386 F2d 803 Cruz v. United States Lines Company
386 F.2d 803
Angel CRUZ, Plaintiff-Appellant,
UNITED STATES LINES COMPANY, Defendant-Respondent.
No. 201, Docket 31473.
United States Court of Appeals Second Circuit.
Argued Nov. 28, 1967.
Decided Dec. 12, 1967.
Harry A. Ezratty, New York City (Rolnick, Ezratty & Huttner, New York Ciry, on the brief), for plaintiff-appellant.
Robert P. Hart, New York City (Robert C. Mirone, and Kirlin, Campbell & Keating, New York City, on the brief), for defendant-respondent.
Before MOORE, SMITH and HAYS, Circuit Judges.
J. JOSEPH SMITH, Circuit Judge:
Appeal from defendant's judgment on jury verdict in the United States District Court for the Southern District of New York, John F. X. McGohey, Judge, in seaman's personal injury Jones Act and maritime action. We find no error and affirm the judgment.
Appellant, Angel Cruz, was employed in the galley aboard the S.S. United States, a ship owned and operated by the appellee, the United States Lines Company. In November of 1961, while the ship was at sea, off the coast of Britain, Cruz suffered an occlusion of the femoral artery in his left leg. Efforts to save the leg by the ship's medical staff in conjunction with doctors who were passengers aboard the vessel failed. The leg was amputated a short time after the ship's return to New York harbor. Approximately a year and one half later, a similar condition developed in Cruz's other leg. After extensive treatment for one month, at the Staten Island Public Health Service Hospital, the second leg was also amputated.
Cruz instituted suit in the district court contending that the United States Lines had been negligent, and, in addition, had failed to provide a seaworthy vessel. The negligence allegation was premised on the United States Lines' failure to turn back to port or otherwise obtain adequate and prompt medical assistance. The unseaworthiness contention was bottomed on United States Lines' failure to provide adequate medical facilities aboard the S.S. United States. The original complaint sought compensation for the loss of both of Cruz's legs. At the beginning of trial, Cruz withdrew his claim for the loss of the second leg. Cruz contends that the district court erred when it refused to admit into evidence the entire hospital record concerning the amputation of his second leg. Under the circumstances the ruling was entirely justified.
Cruz attempted to introduce the entire hospital record of the hospitalization at the time of the amputation of the second leg in order to refute the United States Lines' contention that Cruz had generalized arteriosclerosis and that no action by the shipowner could have saved his first leg. The trial judge made it clear that he would allow Cruz to submit any relevant evidence to the jury, but that he could not allow the entire hospital record to be put into evidence unless the appellant laid a proper foundation for its submission. The trial judge stated that he would admit the hospital record, or any portion of it, if Cruz either introduced testimony of his own witnesses to explain it, or used the hospital record in the cross-examination of the appellee's experts. In fact, the trial judge did admit a portion of the hospital record, an arteriogram, for which the appellant had laid a proper foundation.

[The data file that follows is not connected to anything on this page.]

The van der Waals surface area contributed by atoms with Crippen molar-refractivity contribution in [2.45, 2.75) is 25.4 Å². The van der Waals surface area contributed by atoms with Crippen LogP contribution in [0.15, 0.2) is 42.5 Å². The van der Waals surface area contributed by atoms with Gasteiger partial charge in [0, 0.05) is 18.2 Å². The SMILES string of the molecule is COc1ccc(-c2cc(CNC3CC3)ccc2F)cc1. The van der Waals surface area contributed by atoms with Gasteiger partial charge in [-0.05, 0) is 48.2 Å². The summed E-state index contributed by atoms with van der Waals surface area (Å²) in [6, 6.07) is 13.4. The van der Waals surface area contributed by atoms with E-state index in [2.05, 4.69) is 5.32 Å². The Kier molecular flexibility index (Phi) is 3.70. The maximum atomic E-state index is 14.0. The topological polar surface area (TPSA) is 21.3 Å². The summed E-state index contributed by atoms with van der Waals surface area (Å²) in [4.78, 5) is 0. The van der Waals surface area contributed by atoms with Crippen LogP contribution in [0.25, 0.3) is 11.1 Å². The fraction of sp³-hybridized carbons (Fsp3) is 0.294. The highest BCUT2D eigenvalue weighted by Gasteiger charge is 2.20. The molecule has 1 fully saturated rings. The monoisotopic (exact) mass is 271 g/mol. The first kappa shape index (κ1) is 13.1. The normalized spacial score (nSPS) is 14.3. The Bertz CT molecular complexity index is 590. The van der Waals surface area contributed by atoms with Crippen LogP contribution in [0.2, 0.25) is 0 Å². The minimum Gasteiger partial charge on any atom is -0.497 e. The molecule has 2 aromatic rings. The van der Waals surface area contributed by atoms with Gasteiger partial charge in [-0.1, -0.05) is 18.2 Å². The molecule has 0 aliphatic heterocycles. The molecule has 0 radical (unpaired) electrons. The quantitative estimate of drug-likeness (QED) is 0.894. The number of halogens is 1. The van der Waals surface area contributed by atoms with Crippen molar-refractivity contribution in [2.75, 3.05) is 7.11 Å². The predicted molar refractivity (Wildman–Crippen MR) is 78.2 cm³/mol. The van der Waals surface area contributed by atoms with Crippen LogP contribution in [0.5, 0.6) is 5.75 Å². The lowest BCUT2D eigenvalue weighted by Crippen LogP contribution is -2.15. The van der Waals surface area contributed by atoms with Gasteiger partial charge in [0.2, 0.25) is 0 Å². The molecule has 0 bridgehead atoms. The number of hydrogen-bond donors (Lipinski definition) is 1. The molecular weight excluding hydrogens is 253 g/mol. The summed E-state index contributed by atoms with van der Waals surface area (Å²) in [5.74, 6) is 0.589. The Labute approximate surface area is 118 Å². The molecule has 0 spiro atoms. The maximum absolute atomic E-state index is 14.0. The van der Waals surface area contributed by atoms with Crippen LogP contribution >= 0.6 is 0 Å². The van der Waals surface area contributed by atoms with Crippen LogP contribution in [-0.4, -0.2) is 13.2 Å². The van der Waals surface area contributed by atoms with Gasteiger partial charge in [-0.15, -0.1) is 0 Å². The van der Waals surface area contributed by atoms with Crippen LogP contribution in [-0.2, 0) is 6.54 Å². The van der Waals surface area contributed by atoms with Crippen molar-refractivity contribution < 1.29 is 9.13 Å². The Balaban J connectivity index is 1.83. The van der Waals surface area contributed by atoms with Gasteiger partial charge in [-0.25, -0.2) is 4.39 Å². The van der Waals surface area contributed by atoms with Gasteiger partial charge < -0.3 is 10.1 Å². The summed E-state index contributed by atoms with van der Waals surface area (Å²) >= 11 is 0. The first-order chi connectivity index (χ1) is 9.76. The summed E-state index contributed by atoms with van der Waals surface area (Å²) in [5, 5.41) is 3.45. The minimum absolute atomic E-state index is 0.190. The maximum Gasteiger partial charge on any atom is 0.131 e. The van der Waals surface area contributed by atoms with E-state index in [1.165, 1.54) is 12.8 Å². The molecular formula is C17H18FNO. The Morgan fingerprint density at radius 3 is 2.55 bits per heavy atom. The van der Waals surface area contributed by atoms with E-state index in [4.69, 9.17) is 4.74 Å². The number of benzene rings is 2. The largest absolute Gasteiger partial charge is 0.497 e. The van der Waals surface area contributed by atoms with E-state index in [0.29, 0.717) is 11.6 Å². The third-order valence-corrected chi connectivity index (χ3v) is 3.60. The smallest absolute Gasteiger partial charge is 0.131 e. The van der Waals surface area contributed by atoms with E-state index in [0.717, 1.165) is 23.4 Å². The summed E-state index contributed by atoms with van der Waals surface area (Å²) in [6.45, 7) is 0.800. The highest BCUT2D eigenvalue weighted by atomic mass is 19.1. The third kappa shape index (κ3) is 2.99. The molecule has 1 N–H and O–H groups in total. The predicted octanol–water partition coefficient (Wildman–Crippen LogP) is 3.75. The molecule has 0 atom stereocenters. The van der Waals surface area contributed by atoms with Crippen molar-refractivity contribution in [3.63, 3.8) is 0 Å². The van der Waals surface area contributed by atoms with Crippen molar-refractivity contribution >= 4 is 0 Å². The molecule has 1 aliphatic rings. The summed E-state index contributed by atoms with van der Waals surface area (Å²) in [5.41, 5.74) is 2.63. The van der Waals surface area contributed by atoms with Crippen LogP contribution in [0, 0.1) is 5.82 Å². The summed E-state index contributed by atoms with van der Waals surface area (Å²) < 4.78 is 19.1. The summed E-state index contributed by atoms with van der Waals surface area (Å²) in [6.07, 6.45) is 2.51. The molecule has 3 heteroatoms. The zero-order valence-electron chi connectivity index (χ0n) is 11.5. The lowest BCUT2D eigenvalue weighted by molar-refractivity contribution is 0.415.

The trial judge has wide discretion in determining that evidence may not be submitted to the jury because it is confusing or prejudicial. Kilarjian v. Horvath, 379 F.2d 547 (2 Cir. 1967); Reynolds v. Pegler, 223 F.2d 429, 435 (2 Cir. 1955), cert. denied 350 U.S. 846, 76 S.Ct. 80, 100 L.Ed. 754 (1955); cf. Thompson v. Lillehei, 273 F.2d 376, 384 (8 Cir. 1959) (hospital records). The problems of confusion and prejudice become particularly acute when the evidence sought to be admitted concerned, as it did in this case, an injury for which the plaintiff has conceded that he no longer seeks compensation.
Cruz contends that the court erred in refusing to admit the hospital report, not only because it was generally admissible but also since that record was determined to be admissible in the pretrial order. The argument is not well taken under the circumstances here. A pre-trial order is not a straitjacket. 'It is a fundamental principle of pre-trial that this procedure be flexible, with power reserved to the trial judge to * * * permit a departure from strict adherence to the pre-trial statements of either party, when the interests of justice make such a course desirable.' Clark v. Pennsylvania RR Co., 328 F.2d 591, 594 (2 Cir.), cert. denied 377 U.S. 1006, 84 S.Ct. 1943, 12 L.Ed.2d 1054 (1964); see also Scott v. Spanjer Bros., Inc., 298 F.2d 928, 95 A.L.R.2d 383 (2 Cir. 1962). Rule 16, F.R.Civ.P., 28 U.S.C.; 3 Moore Federal Practice, 2d ed. P16.20. Of course, modification of a pre-trial order may be reviewed for abuse of discretion. Kilarjian v. Horvath, supra. But there is clearly no abuse of discretion where the modification of the pre-trial order is itself the natural result of the appellant's modification of his legal position. In this case, at the time of the pre-trial order, Cruz was seeking compensation for the loss of both of his legs; at the time the court refused to admit the hospital report on the second leg except as portions were specifically identified as relevant, Cruz was seeking compensation for the loss of his first leg only. There is not shown here even an arguable abuse of the court's discretion.
The judgment is affirmed.